135. Mama recently discussed the practice of isolation: "I am not in agreement with isolation or silence restriction when it is practised in an extreme manner. A few hours in a [EDITED: "room or"] caravan studying the Word because it is a place to get alone and be quiet could be perfectly okay under certain circumstances. Sometimes there just aren't any other free, quiet places for someone to go to for quiet time. And in some ways, it should be looked upon as a privilege to be able to get away from the hubbub of activity in a busy Home to have a few uninterrupted hours in a nice quiet [EDITED: "room or"] caravan to concentrate on the Word.
       136. "Or in some cases, a teen may need to be separated from his peers for a few days of prayer and Word and personal shepherding, if he agrees to it, and if he's doing so poorly that he's infecting others with his problems and affecting everyone else very negatively. If a teen is in such poor spiritual condition that he's bringing down his whole group and causing absolute havoc and requiring almost all the attention of the Teen Shepherd, to the neglect of the rest of the teen group, then to temporarily separate that teen from his peers may be the best solution. But such separation should be the last resort and should be for very limited periods of time.
       137. "The use of the word 'isolation' for such a disciplinary method is a bit misleading, because 'isolation' implies that the person is completely alone, as if in solitary confinement. But in actuality, when [EDITED: "people experiencing such problems"] need to have some time apart from their peers, it is not with the intention that they be separated somewhere completely alone for long periods of time, without the warmth, support and encouragement of others. The whole point of such separation is so that the problem person can have a private time of prayer and reading the Word with the help and counsel of a Shepherd or someone who is spiritually strong enough to help pull the person through his problems. Such times of separation can bear good fruit if they're handled lovingly and wisely and not overused. Temporarily separating a very serious problem case also has the very big advantage that the other teens do not have to endure the strong negative influence that is present when someone with very serious spiritual [EDITED: "behavioral or attitude"] problems is in their midst.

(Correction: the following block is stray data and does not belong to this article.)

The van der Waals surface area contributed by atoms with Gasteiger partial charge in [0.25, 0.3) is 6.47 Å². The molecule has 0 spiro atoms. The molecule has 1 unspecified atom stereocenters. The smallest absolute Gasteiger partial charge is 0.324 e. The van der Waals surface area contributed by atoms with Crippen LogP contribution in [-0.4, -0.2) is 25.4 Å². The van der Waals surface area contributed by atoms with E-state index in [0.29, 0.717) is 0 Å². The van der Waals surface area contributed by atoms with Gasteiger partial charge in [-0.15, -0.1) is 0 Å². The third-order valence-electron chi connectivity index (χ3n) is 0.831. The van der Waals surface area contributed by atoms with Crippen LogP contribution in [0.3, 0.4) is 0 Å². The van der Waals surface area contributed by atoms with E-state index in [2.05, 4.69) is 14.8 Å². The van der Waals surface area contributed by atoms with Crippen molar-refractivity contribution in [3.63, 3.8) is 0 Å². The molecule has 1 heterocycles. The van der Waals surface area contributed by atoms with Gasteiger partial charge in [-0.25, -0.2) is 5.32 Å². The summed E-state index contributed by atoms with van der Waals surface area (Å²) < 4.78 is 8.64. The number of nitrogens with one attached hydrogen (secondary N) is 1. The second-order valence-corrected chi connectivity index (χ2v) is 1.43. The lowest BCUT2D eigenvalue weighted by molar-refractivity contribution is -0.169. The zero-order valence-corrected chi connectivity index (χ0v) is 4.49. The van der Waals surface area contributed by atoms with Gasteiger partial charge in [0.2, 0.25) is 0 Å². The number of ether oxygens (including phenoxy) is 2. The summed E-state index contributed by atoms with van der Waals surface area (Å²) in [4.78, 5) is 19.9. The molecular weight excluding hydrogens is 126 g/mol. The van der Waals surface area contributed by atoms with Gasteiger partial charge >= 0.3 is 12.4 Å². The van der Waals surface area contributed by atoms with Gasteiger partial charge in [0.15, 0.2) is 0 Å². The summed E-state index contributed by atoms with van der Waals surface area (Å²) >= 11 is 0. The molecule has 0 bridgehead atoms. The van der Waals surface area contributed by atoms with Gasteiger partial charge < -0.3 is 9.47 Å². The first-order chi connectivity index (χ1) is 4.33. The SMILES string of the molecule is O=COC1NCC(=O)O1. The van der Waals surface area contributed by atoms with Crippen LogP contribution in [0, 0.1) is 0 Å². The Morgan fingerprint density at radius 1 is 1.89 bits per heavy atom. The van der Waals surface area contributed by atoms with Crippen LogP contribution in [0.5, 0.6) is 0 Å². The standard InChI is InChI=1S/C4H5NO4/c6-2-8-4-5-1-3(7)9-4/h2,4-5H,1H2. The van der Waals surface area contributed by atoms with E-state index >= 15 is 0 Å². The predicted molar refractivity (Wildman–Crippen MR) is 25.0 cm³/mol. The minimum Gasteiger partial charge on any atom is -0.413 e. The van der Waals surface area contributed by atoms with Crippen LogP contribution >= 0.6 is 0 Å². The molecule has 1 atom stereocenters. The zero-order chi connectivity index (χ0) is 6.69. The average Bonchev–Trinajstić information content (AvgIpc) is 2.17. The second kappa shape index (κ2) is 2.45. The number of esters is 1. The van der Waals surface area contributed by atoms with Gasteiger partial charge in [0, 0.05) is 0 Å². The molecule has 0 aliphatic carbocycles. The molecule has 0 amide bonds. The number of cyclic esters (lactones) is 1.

138. "The practice of restricting or separating troublemakers or uncooperative people is not unique to the Family. It is fairly standard procedure in most organisations, functions, gatherings or activities to have all kinds of guidelines for people so they can't get so unruly that they seriously interfere with what is going on. If someone is disruptive or uncooperative, and especially if someone is disturbing others or making it hard for them to do their work or participate in whatever activity they are engaged in, that problem person is usually restricted in some manner, or asked to leave, or even escorted out by the bouncer or security guards.
       139. "In most situations it is understood that if you don't keep the rules, out you go. For example, if you're very rowdy and unmanageable in System school, the teachers won't hesitate to send you to the principal, or suspend or expel you. They certainly don't let you just continue disrupting and distracting the whole class and making it nearly impossible for the other students to study or for the teacher to teach. If you decide to light up a cigarette in a restaurant or public building where smoking is not permitted, you'll be asked to either put out the cigarette or leave. If you stand up in church and start saying something contrary to what the pastor is talking about, or if you start chatting and laughing and making a big fuss that disturbs others in the congregation, you'll likewise be asked to leave. The same is true when you're in a library or cinema or concert or lecture hall.--If you continue to disturb others by talking above a whisper, you are considered to be infringing upon the rights of others to study or watch the movie or listen to the concert or lecture in peace, and you will usually be asked to leave.